"Good 60s science fiction adventure story"
Life changes on Earth when the population tips the scales at over X billion people. Harry lives in a single room without a window and hates the commutrain ride, which is like the black hole of Calcutta on wheels. If he can get his private car out of commugarage, he might be able to get to work on time. If only it wasn't for his headaches....
The Company was a powerful, efficient, and monstrous insurance organization that controlled the entire world, scientifically regulating everything in life: war, epidemics, one-a-day food pills and test-tube sex...all through the use of its patented, terrifying human deep-freeze vault. Claims Adjuster Wills, a great believer in the Company, begins to have second thoughts when he meets beautiful and sorrowful Rena, whose radical father lies in a frozen subterranean vault.
Taylor felt life was pretty good. Sure living in an underground bunker developing more sophisticated weapons to bomb the Soviets was less than ideal. But he had a pretty wife, and he was safe from the radioactive poisoned environment that existed above ground. The leadies, a sophisticated robot servant, could inform them of the devastating destruction, the bombed out cities, and the further Soviet attacks. But it was a strange fact that the latest leadie to return to the bunker showed no sign of radioactivity.
To save her newborn son, Dr. Helen Murray has to remain behind on an alien world. But is she alone? As her son, Robin, becomes older, he acts strangely and describes other people that Helen cannot see.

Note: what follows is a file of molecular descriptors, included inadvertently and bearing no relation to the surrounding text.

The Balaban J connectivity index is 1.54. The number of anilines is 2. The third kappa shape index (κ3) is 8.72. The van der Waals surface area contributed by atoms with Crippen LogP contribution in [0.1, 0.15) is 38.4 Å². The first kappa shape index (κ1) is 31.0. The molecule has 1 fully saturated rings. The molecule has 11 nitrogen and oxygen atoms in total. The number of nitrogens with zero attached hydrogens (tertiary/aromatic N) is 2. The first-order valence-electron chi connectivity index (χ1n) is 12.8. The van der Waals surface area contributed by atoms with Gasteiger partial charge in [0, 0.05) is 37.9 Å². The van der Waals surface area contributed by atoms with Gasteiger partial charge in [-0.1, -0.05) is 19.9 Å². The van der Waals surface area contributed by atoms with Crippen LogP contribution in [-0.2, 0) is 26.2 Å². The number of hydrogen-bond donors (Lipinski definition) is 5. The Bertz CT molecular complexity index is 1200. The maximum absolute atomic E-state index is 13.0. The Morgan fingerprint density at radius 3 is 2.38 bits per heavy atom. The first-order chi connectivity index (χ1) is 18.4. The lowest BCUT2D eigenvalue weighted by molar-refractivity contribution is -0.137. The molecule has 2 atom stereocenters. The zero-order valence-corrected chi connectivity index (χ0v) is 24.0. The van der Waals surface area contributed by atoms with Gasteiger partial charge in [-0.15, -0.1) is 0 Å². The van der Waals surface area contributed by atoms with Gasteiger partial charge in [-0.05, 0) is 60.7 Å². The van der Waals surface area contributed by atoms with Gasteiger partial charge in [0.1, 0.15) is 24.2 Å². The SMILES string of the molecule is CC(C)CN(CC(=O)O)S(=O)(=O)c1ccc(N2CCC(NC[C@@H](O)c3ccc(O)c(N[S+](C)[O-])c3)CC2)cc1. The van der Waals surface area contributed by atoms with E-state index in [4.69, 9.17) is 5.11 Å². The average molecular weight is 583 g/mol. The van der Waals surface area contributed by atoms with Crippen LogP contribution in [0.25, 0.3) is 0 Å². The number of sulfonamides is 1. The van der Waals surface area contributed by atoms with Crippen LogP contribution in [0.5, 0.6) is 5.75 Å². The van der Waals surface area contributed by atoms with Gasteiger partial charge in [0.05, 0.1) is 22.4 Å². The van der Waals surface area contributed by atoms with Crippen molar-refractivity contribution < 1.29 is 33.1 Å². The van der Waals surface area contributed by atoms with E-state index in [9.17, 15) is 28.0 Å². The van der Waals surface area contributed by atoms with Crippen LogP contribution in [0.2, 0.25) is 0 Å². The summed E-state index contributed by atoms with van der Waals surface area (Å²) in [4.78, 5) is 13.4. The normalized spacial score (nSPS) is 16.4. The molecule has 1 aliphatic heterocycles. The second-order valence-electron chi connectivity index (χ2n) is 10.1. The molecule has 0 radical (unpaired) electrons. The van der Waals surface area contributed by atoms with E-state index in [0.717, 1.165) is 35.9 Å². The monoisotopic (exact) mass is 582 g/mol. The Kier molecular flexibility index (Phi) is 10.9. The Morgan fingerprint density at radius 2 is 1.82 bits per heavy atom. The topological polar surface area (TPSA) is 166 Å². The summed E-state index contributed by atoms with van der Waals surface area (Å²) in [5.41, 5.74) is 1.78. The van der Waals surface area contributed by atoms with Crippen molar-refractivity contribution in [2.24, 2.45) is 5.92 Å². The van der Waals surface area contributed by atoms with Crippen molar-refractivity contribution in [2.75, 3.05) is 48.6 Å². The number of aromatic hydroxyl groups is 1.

What is more idyllic than a small Midwestern agricultural town? Peaksville would sound like a scene right out of a Norman Rockwell painting, except little Anthony is a monster! What happens when a child is omnipotent, and with his mind he can execute his every desire and petulant whim? Tonight, there's a birthday party for Dan Hollis at Anthony's house. It's a party all the townspeople will remember...always!
Joan Leeton was certainly a lovely girl. A perfect girl for an English scientist to fall in love with. Unfortunately for Will Fredericks and Bill Josephs that's exactly what happened, to both of them - and to the same girl too, Joan! But they were no ordinary scientists, and they created the most marvelous invention. A device that could perfectly replicate anything. But could it replicate a lovely girl named Joan Leeton? Could they create a love triangle with four people?
Mad! Impossible world! Sun-blasted by day, cold-wracked by night - and life condensed by radiation into eight days! Sim eyed the Ship - if he only dared reach it and escape! ... but it was more than half an hour distant - perhaps the limit of life itself! From the author of Fahrenheit 451, The Martian Chronicles and The Illustrated Man. Originally published in the Fall 1946 issue of Planet Stories. It was later reprinted under the title Frost and Fire.
A future New York City has changed since a nuclear bomb left areas of radiation that threaten the residents. Women wear coverings over their faces as the latest fashion trend. An Englishman in New York saves a girl from a speeding coupe with fish hooks on its fender. He finds himself attracted and repelled by the girl in this classic story of future shock from a science-fiction grand master.
"Even the title is a metaphor!"
A trading spaceship often has to carry unusual cargo. But none as strange as the blubberous pig-like alien known as the wub. The captain of the ship decides that the wub may make an excellent meal for him and the crew. But the wub might have something to say about it.